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ARM-based Fugaku Supercomputer on Summit of New Top500 – Surpasses Exaflops on AI Benchmark

The new no. 1 system on the updated  ranking of the TOP500 list of the world’s most powerful supercomputers, released this morning, is Fugaku, a machine built at the Riken Center for Computational Science in Kobe, Japan. The system turned in a High Performance LINPACK (HPL) result of 415.5 petaflops (nearly half an exascale), outperforming Summit, the former no. 1 system housed at the U.S. Dept. of Energy’s Oak Ridge National Lab, by a factor of 2.8x.

Fugaku supercomputer at Riken

Fugaku, powered by Fujitsu’s 48-core A64FX SoC, is the first ARM-based system to take the TOP500 top spot. The system, which has 158,976 nodes, blew through the exascale (a billion billion calculations per second) milestone in single precision calculations, often used in machine learning and AI applications. On the HPL-AI benchmark, designed to measure HPC performance on machine/deep learning workloads, Fugaku registered peak performance of 1.45 exaflops, according to Jack Dongarra, Distinguished Professor of Computer Science at the University of Tennessee, who helped create the TOP500 list in 1993.

“This is an impressive machine,” Dongarra told us. “It has great potential. They’ve run a number of applications already on the Fugaku system, and I expect to see many good things come out of it. It’s a very well balanced machine. It was designed to do supercomputing – that is to say, it wasn’t cobbled together from commodity processors and GPUs. It was designed specifically for this high end, high performance computing.”

Number two on the TOP500 list is Summit, an IBM-built supercomputer that delivers 148.8 petaflops on the LINPACK benchmark. The system, which has 4,356 nodes, each with two 22-core Power9 CPUs and six NVIDIA Tesla V100 GPUs, remains the fastest supercomputer in the US. At number three is Sierra, at the Lawrence Livermore National Laboratory, achieving 94.6 petaflops on HPL. Also built by IBM and with an architecture similar to Summit, it’s equipped with two Power9 CPUs and four NVIDIA Tesla V100 GPUs in each of its 4,320 nodes.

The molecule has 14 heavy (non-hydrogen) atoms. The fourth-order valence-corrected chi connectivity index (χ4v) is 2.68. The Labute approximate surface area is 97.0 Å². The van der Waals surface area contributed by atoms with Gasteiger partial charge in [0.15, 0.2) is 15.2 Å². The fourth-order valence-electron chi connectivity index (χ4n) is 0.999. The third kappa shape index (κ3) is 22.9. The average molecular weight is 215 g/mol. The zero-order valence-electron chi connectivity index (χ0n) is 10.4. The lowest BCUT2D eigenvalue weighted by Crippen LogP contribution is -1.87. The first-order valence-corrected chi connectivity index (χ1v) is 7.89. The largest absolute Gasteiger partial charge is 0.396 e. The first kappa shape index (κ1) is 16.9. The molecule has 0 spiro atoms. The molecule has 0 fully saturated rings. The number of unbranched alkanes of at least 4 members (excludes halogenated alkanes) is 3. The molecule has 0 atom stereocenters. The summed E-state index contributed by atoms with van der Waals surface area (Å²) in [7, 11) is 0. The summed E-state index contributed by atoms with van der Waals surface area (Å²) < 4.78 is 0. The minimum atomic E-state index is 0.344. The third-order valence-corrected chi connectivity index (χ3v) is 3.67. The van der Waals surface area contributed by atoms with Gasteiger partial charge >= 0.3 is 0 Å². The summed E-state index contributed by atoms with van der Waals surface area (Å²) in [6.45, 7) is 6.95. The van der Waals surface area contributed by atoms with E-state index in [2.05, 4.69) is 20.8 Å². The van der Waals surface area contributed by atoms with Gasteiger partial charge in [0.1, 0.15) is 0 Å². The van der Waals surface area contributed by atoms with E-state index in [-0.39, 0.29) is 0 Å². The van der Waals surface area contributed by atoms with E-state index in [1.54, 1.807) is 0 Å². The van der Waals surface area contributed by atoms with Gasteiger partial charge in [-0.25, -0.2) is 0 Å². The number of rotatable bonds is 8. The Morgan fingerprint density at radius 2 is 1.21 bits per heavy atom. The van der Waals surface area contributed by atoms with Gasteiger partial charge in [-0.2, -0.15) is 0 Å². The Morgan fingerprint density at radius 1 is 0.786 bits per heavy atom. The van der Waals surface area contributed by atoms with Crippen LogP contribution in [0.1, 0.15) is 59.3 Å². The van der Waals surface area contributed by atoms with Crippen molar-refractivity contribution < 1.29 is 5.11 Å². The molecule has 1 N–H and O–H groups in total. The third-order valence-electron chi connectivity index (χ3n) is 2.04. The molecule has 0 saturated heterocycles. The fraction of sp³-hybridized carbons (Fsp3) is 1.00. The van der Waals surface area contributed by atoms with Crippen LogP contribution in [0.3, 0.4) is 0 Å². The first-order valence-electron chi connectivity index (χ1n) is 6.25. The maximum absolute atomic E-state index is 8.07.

Sunway TaihuLight, developed by China’s National Research Center of Parallel Computer Engineering & Technology (NRCPC) drops to number four on the list. The system is powered entirely by Sunway 260-core SW26010 processors and its HPL mark of 93 petaflops has remained unchanged since it was installed at the National Supercomputing Center in Wuxi, China in June 2016, according to the TOP500.

Fugaku, powered by Fujitsu’s 48-core A64FX SoC, is the first ARM-based system to take the TOP500 top spot. The system, which has 158,976 nodes, blew through the exascale (a billion billion calculations per second) milestone in single precision calculations, often used in machine learning and AI applications. On the HPL-AI benchmark, designed to measure HPC performance on machine/deep learning workloads, Fugaku registered peak performance of 1.45 exaflops….

At number five is Tianhe-2A (Milky Way-2A), developed by China’s National University of Defense Technology with HPL performance of 61.4 petaflops. It has a hybrid architecture employing Intel Xeon CPUs and custom-built Matrix-2000 coprocessors and is deployed at the National Supercomputer Center in Guangzhou, China.

A new system on the list, HPC5, a PowerEdge system built by Dell and installed by the Italian energy firm Eni S.p.A, captured the number six spot with an HPL performance of 35.5 petaflops.  HPC5 is the fastest supercomputer in Europe and the world’s most powerful system for commercial use. It is powered by Intel Xeon Gold processors and NVIDIA Tesla V100 GPUs and uses Mellanox HDR InfiniBand as the system network.